With its presence in Afghanistan and Pakistan, America sinks deeper into the lands of people who clearly have no fear of death and worship it like a thirsty man craves water. So we should expect more suicides and homicides among the American military as they continue encountering Muslim death angels. The Christian soldiers will eventually depart the Muslim lands as they did during the Crusades, even if it takes one hundred years. For sure, the Muslims will never stop fighting until they depart. Meanwhile, we shall continue seeing the mental deterioration of US troops who have no mission other than to escape poverty and ignorance by becoming mercenaries for the capitalist war machine who profits greatly from supplying the tools of war made by corporations headed by retired military men and women.
--Marvin X

Marvin X (El Muhajir) is the father of Muslim American literature and a cofounder of the Black Arts Movement. Some of his notable books include Fly to Allah (a seminal work in Muslim American literature), Woman-Man's Best Friend, Love and War, Wish I Could Tell You The Truth, In the Crazy House Called America, Land of My Daughters, Beyond Religion, toward Spirituality, How to Recover from the Addiction to White Supremacy, Eldridge Cleaver: My Friend the Devil, the Mythology of Pussy, the Wisdom of Plato Negro: A Hustler's Guide to the Game Called Life.

Tariq Shabazz and Marvin X in Newark, NJ at the Baraka B-day Celebration

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Black Arts West Celebrates Amiri Baraka

Program for Amiri Baraka Celebration at the Jazz Heritage Center
November 9, 2009, 3-7PM
Jazz Heritage Media Center (1330 Fillmore), San Francisco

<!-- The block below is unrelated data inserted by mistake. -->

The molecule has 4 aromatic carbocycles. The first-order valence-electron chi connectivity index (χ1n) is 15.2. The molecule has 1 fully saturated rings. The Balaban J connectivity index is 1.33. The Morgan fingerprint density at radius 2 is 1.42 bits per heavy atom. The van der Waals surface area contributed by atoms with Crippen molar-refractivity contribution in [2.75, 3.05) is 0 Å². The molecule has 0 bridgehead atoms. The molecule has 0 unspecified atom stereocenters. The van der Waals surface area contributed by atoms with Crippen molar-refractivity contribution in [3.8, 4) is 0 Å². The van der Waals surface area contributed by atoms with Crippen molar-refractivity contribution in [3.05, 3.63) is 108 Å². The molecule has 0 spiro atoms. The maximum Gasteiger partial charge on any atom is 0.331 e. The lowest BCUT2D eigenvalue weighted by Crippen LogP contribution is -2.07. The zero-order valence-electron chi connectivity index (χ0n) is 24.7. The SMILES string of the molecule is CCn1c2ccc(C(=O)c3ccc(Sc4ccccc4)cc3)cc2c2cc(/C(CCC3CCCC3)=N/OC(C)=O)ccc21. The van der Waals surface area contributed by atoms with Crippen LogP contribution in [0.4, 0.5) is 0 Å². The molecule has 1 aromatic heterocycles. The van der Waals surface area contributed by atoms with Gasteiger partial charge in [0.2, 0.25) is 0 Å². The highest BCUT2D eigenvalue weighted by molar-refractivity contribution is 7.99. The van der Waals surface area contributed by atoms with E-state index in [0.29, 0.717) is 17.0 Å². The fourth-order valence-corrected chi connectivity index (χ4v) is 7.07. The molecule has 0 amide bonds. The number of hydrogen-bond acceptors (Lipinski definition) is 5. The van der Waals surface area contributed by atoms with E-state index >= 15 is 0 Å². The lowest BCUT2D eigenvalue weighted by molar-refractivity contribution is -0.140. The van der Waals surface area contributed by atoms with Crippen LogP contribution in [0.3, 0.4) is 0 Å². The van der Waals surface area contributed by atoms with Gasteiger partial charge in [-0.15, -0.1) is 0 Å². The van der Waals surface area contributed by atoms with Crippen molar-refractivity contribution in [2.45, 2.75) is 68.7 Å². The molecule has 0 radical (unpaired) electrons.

Musical/Dance Interlude
Augusta Collins, Rashidah Mwongozi, Phavia Khujichagulia,Tarika Lewis,
Linda Johnson Dancers, Raynetta Rayzetta, Earl Davis, Val Serrant, Kele Nitoto
Welcome Charlie Walker
Invocation Suzzette Celeste
Libations Mutima Imani
Words of Praise (2 min. max) Bay Area Writers
Facilitators: Art Sheridan, Ayodele Nzingha
Confirmed Particpants for Amiri Baraka Celebration
devorah major
Wade "Speedy" Woods
Jerri Lange
Michael Lange
Dr. Oba'Tshaka
Dr. Dorothy Tsuruta
Norman Brown
Aubrey Labrie
Abdul Sabry
Tarika Lewis
Augusta Collins
Linda Johnson
Raynetta Rayzetta
Val Serrant
Rashidah Mwongozi
Kele Nitoto
James Sweeney
Mutima Imani
Suzzette Celeste
Earl Davis
Charlie Walker
Adam Turner
Ken Johnson
Gene Hazzard
Arthur Sheridan
Duke Williams
Walter Riley
Rev. George Murray
Cecil Brown
Dr. James Garrett
Terry Collins
Christine Harris
Kamau Amen-Ra
Phavia Kujichagulia
Ptah Allah El
Elliott Bey
Paul Cobb
Leon Teasley
Thomas Simpson
Saadat Ahmed
Timothy Reed
Pat Brown
Billy X Jennings
Emory Douglas
Wanda Sabir

Introduction of Amiri Baraka by James Sweeney
Amiri Baraka

“Black Studies Went to College and Never Came Home!”—Ptah Allah El
Panel Discussion on Black Studies and Community
Amiri Baraka, Abdul Sabry, Mary Lewis, Rev. George Murray, Ptah Allah El,
Cecil Brown, Dorothy Tsuruta, Jimmy Garrett
Moderator: Marvin X
Q and A
Reception at Lush Life Gallery (1320 Fillmore)
Organizers, Supporters, Sponsors: